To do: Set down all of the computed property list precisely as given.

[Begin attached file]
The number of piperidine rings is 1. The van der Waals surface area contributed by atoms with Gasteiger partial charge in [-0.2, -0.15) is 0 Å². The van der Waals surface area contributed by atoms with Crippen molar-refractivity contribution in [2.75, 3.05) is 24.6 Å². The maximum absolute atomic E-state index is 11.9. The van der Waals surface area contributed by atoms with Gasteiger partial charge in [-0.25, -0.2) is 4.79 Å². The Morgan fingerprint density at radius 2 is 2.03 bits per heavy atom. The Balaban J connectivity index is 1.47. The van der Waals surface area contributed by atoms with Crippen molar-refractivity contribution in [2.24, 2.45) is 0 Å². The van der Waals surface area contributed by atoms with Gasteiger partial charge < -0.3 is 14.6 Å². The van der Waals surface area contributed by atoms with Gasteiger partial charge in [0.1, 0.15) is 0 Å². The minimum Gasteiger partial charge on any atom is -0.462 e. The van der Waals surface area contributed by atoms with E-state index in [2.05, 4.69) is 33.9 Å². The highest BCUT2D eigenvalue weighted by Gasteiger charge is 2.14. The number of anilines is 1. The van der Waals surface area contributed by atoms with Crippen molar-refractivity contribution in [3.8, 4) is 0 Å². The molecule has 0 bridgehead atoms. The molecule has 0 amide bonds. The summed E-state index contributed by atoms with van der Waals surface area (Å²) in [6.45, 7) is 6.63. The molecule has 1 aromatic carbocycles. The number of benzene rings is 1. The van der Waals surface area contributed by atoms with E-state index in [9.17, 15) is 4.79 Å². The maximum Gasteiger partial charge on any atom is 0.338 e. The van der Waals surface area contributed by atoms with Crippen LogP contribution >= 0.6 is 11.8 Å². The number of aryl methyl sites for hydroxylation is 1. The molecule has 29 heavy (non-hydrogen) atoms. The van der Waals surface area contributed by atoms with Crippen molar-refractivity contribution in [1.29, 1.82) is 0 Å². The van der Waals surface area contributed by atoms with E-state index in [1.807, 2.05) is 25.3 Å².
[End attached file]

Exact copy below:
The number of piperidine rings is 1. The van der Waals surface area contributed by atoms with Gasteiger partial charge in [-0.2, -0.15) is 0 Å². The van der Waals surface area contributed by atoms with Crippen molar-refractivity contribution in [2.75, 3.05) is 24.6 Å². The maximum absolute atomic E-state index is 11.9. The van der Waals surface area contributed by atoms with Gasteiger partial charge in [-0.25, -0.2) is 4.79 Å². The Morgan fingerprint density at radius 2 is 2.03 bits per heavy atom. The Balaban J connectivity index is 1.47. The van der Waals surface area contributed by atoms with Crippen molar-refractivity contribution in [2.24, 2.45) is 0 Å². The van der Waals surface area contributed by atoms with Gasteiger partial charge < -0.3 is 14.6 Å². The van der Waals surface area contributed by atoms with Gasteiger partial charge in [0.1, 0.15) is 0 Å². The minimum Gasteiger partial charge on any atom is -0.462 e. The van der Waals surface area contributed by atoms with E-state index in [2.05, 4.69) is 33.9 Å². The highest BCUT2D eigenvalue weighted by Gasteiger charge is 2.14. The number of anilines is 1. The van der Waals surface area contributed by atoms with Crippen molar-refractivity contribution in [3.8, 4) is 0 Å². The molecule has 0 bridgehead atoms. The molecule has 0 amide bonds. The summed E-state index contributed by atoms with van der Waals surface area (Å²) in [6.45, 7) is 6.63. The molecule has 1 aromatic carbocycles. The number of benzene rings is 1. The van der Waals surface area contributed by atoms with E-state index in [9.17, 15) is 4.79 Å². The maximum Gasteiger partial charge on any atom is 0.338 e. The van der Waals surface area contributed by atoms with Crippen LogP contribution >= 0.6 is 11.8 Å². The number of aryl methyl sites for hydroxylation is 1. The molecule has 29 heavy (non-hydrogen) atoms. The van der Waals surface area contributed by atoms with Crippen molar-refractivity contribution in [1.29, 1.82) is 0 Å². The van der Waals surface area contributed by atoms with E-state index in [1.807, 2.05) is 25.3 Å².